Appendix A outlines the standard data-processing procedures used to address biases in the data and to limit the scope of the study to those funds that are relevant for institutional investors who make direct investments. We include the graveyard database, which contains defunct funds, to account for survivorship bias. We also explicitly account for backfill and incubation biases that arise due to the voluntary nature of self-reporting in CTA and hedge fund databases.^{8} We combine two standard methodologies to mitigate these biases. The first methodology, introduced by Fama and French [2010], limits the tests to those funds that managed at least USD 10 million normalized to December 2014 values. Because a significant portion of CTAs reported only net returns for an extended period of time prior to their initial inclusion of AUM data, using the Fama and French [2010] technique exclusively would eliminate a significant portion of the dataset. To include these data, we apply the methodology of Kosowski, Naik, and Teo [2007], which eliminates only the first 24 months of data for such funds. We further incorporate a liquidation bias of 1% as suggested by Ackermann, McEnally, and Ravenscraft [1999]. After accounting for the biases, our dataset includes 613 live and 1,384 defunct funds for the period December 1995–June 2015.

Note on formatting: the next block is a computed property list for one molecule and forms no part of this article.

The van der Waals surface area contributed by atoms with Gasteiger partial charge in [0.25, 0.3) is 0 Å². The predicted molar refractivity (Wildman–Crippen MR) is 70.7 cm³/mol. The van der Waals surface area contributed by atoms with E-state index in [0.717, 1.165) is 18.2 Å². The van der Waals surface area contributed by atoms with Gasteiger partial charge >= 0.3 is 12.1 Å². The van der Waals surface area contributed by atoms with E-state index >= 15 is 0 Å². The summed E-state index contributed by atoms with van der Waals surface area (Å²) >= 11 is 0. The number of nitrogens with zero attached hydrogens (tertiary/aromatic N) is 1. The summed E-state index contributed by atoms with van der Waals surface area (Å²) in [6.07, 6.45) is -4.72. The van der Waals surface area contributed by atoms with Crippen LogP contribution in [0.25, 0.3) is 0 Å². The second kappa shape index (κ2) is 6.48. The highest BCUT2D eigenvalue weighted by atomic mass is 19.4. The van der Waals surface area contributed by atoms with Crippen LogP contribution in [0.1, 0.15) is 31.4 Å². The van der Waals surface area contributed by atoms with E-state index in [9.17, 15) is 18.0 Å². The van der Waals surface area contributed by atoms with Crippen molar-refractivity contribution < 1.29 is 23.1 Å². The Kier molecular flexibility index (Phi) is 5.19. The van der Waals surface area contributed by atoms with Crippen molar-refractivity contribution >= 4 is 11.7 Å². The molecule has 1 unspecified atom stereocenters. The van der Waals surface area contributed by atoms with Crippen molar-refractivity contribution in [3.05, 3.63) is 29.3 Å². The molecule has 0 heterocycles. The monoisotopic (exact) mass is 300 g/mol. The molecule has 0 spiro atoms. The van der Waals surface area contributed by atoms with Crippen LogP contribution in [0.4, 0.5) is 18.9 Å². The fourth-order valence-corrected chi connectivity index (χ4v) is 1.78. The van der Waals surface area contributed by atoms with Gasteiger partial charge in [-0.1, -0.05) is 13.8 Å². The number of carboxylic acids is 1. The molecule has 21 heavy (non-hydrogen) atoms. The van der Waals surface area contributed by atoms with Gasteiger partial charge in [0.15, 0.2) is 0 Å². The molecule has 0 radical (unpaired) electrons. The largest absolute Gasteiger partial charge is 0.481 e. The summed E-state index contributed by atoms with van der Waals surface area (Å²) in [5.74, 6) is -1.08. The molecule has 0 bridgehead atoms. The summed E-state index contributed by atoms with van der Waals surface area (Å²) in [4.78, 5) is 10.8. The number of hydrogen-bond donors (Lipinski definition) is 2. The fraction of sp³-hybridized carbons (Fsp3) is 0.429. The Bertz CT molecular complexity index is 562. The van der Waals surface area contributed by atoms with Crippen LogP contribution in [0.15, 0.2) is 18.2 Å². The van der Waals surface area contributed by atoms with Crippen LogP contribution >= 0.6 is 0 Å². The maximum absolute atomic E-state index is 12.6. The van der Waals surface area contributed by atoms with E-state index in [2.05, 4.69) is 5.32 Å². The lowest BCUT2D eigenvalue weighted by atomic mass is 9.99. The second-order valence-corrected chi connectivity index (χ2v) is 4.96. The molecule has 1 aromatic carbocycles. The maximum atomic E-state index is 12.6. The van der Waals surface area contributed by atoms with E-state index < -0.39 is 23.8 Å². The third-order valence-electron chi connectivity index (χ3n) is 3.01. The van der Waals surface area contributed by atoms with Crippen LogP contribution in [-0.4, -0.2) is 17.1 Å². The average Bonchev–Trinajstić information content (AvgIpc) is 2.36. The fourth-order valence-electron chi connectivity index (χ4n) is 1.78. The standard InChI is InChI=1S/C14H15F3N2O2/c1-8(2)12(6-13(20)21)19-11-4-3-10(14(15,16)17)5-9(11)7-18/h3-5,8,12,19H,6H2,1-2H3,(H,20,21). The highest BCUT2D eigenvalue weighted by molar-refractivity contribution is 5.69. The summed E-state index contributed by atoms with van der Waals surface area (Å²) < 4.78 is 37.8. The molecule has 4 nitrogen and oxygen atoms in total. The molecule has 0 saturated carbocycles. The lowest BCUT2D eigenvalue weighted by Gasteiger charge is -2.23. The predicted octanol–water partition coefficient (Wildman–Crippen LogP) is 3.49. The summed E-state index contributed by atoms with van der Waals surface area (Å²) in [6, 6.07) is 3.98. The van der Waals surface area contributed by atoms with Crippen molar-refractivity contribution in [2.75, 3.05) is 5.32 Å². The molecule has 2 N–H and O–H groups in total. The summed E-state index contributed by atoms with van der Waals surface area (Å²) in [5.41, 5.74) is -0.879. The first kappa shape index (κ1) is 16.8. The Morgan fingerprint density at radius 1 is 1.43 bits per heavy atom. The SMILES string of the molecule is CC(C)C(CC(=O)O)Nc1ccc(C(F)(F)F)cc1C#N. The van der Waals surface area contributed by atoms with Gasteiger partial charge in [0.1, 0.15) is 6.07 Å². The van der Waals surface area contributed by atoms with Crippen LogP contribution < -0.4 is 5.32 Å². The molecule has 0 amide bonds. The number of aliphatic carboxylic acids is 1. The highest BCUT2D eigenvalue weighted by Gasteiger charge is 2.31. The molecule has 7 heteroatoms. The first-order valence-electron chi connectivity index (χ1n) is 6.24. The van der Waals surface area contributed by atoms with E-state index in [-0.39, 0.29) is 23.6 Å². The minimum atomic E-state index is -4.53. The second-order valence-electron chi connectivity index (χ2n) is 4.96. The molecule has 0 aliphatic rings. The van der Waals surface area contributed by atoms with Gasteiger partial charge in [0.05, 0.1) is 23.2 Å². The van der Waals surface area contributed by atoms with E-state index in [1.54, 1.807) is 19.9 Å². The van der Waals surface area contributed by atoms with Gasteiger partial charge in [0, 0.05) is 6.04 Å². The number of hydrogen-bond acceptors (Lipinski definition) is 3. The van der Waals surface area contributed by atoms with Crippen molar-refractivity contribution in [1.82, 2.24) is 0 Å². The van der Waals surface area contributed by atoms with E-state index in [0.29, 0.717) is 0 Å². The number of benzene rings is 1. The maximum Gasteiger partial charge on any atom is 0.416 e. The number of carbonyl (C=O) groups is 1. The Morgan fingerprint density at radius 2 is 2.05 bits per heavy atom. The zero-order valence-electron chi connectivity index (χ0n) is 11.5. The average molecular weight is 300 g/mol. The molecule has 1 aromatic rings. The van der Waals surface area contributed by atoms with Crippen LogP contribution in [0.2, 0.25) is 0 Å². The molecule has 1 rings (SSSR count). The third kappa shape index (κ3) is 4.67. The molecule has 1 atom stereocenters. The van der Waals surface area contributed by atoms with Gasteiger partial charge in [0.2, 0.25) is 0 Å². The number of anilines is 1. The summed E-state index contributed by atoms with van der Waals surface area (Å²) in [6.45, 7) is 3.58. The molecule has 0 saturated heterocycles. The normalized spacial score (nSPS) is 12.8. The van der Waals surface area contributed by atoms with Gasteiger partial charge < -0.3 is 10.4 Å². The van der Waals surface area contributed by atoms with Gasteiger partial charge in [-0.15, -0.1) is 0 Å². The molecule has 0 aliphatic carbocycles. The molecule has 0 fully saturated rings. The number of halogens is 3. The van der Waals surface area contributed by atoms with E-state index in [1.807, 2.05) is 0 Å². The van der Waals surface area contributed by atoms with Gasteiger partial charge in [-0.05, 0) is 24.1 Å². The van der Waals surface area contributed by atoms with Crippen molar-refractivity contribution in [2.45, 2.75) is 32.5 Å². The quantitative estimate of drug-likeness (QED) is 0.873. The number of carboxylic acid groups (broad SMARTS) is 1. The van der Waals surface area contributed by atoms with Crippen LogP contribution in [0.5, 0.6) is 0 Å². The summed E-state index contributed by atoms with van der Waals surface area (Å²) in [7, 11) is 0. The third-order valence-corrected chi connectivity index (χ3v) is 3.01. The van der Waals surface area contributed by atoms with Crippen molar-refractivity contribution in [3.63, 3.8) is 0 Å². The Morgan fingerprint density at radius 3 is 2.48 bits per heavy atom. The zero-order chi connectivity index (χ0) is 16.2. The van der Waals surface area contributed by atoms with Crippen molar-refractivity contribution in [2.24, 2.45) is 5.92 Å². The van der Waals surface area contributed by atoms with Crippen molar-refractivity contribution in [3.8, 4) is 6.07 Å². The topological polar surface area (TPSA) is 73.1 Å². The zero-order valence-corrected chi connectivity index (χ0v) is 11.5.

This study uses the Fung–Hsieh five-factor model of primitive trend-following systems, documented by Fung and Hsieh [2001], as benchmarks for measuring the performance of CTA portfolios. The factors include PTFSBD (bonds), PTFSFX (foreign exchange), PTFSCOM (commodities), PTFSIR (interest rates), and PTFSSTK (stocks). The three-month secondary market rate Treasury bill series with ID TB3MS from the Board of Governors of the Federal Reserve System serves as a proxy for the risk-free rate. Exhibit 3 reports summary statistics and tests of normality, heteroskedasticity, and serial correlation in CTA returns by strategy and status.

The 60/40 portfolio of stocks and bonds is used as the benchmark portfolio, following Anson [2011], who suggested that the portfolio represents a typical starting point for a U.S. institutional investor. This blend is constructed using the S&P 500 Total Return Index and the JPM Global Government Bond Index. Exhibit 4 presents the annualized excess return, standard deviation, MDD, Sharpe ratio, and Calmar ratio of the 60/40 portfolio for the period January 1999 and June 2015. Over this period, the portfolio delivered a Sharpe ratio of 0.365 and a Calmar ratio of 0.088.

Exhibit 5 shows the performance of the portfolio from January 1999 to June 2015.

**METHODOLOGY**